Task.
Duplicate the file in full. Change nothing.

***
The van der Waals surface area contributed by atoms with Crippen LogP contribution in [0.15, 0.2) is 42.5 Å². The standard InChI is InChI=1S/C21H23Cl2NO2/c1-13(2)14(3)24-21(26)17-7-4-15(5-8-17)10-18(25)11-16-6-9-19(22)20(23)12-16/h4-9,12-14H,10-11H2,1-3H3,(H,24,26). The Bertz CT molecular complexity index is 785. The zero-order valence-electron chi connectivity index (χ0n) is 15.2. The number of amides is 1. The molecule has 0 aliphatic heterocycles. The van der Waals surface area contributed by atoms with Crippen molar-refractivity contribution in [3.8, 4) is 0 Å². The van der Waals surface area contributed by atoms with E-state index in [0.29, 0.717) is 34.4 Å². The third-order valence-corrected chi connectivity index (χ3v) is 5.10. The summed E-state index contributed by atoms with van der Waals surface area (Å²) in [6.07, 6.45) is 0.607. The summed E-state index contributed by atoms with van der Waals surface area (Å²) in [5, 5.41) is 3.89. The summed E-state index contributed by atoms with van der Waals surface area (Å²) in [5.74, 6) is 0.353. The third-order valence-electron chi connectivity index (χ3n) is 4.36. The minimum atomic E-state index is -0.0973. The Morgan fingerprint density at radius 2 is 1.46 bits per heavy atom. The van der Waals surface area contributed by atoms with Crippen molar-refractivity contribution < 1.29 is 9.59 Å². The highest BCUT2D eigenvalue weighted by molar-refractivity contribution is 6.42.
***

The van der Waals surface area contributed by atoms with Crippen LogP contribution in [0.15, 0.2) is 42.5 Å². The standard InChI is InChI=1S/C21H23Cl2NO2/c1-13(2)14(3)24-21(26)17-7-4-15(5-8-17)10-18(25)11-16-6-9-19(22)20(23)12-16/h4-9,12-14H,10-11H2,1-3H3,(H,24,26). The Bertz CT molecular complexity index is 785. The zero-order valence-electron chi connectivity index (χ0n) is 15.2. The number of amides is 1. The molecule has 0 aliphatic heterocycles. The van der Waals surface area contributed by atoms with Crippen molar-refractivity contribution in [3.8, 4) is 0 Å². The van der Waals surface area contributed by atoms with E-state index in [0.29, 0.717) is 34.4 Å². The third-order valence-corrected chi connectivity index (χ3v) is 5.10. The summed E-state index contributed by atoms with van der Waals surface area (Å²) in [6.07, 6.45) is 0.607. The summed E-state index contributed by atoms with van der Waals surface area (Å²) in [5, 5.41) is 3.89. The summed E-state index contributed by atoms with van der Waals surface area (Å²) in [5.74, 6) is 0.353. The third-order valence-electron chi connectivity index (χ3n) is 4.36. The minimum atomic E-state index is -0.0973. The Morgan fingerprint density at radius 2 is 1.46 bits per heavy atom. The van der Waals surface area contributed by atoms with Crippen molar-refractivity contribution < 1.29 is 9.59 Å². The highest BCUT2D eigenvalue weighted by molar-refractivity contribution is 6.42.